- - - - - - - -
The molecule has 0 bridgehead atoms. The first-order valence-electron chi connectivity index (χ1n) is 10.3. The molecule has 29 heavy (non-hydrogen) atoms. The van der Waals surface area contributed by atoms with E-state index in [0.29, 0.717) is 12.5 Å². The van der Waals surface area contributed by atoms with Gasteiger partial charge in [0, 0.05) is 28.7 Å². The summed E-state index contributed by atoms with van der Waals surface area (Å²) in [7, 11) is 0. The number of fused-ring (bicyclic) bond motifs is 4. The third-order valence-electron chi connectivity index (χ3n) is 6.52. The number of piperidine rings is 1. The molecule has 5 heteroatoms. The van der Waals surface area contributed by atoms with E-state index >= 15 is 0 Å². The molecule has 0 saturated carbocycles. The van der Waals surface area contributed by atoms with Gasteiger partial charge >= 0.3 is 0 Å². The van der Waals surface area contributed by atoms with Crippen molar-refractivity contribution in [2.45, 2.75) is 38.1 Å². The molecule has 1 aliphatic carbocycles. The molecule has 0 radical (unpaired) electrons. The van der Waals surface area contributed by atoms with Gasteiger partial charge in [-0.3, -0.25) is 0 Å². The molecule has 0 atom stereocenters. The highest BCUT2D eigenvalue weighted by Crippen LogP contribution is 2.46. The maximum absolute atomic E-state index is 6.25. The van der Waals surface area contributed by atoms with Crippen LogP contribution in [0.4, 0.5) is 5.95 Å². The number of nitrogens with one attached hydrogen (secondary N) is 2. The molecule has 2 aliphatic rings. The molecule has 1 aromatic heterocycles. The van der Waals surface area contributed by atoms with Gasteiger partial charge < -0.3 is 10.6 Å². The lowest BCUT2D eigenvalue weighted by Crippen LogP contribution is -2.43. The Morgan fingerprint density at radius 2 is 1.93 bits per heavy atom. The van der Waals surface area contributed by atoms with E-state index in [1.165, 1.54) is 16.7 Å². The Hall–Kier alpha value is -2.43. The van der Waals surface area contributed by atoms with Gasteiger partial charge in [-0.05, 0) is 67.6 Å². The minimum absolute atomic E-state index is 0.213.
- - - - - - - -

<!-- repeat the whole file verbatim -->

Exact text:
The molecule has 0 bridgehead atoms. The first-order valence-electron chi connectivity index (χ1n) is 10.3. The molecule has 29 heavy (non-hydrogen) atoms. The van der Waals surface area contributed by atoms with E-state index in [0.29, 0.717) is 12.5 Å². The van der Waals surface area contributed by atoms with Gasteiger partial charge in [0, 0.05) is 28.7 Å². The summed E-state index contributed by atoms with van der Waals surface area (Å²) in [7, 11) is 0. The number of fused-ring (bicyclic) bond motifs is 4. The third-order valence-electron chi connectivity index (χ3n) is 6.52. The number of piperidine rings is 1. The molecule has 5 heteroatoms. The van der Waals surface area contributed by atoms with E-state index >= 15 is 0 Å². The molecule has 0 saturated carbocycles. The van der Waals surface area contributed by atoms with Gasteiger partial charge >= 0.3 is 0 Å². The van der Waals surface area contributed by atoms with Crippen molar-refractivity contribution in [2.45, 2.75) is 38.1 Å². The molecule has 1 aliphatic carbocycles. The molecule has 0 radical (unpaired) electrons. The van der Waals surface area contributed by atoms with Gasteiger partial charge in [-0.3, -0.25) is 0 Å². The molecule has 0 atom stereocenters. The highest BCUT2D eigenvalue weighted by Crippen LogP contribution is 2.46. The maximum absolute atomic E-state index is 6.25. The van der Waals surface area contributed by atoms with Crippen LogP contribution in [0.4, 0.5) is 5.95 Å². The number of nitrogens with one attached hydrogen (secondary N) is 2. The molecule has 2 aliphatic rings. The molecule has 1 aromatic heterocycles. The van der Waals surface area contributed by atoms with Gasteiger partial charge < -0.3 is 10.6 Å². The lowest BCUT2D eigenvalue weighted by Crippen LogP contribution is -2.43. The Morgan fingerprint density at radius 2 is 1.93 bits per heavy atom. The van der Waals surface area contributed by atoms with E-state index in [1.165, 1.54) is 16.7 Å². The Hall–Kier alpha value is -2.43. The van der Waals surface area contributed by atoms with Gasteiger partial charge in [-0.05, 0) is 67.6 Å². The minimum absolute atomic E-state index is 0.213.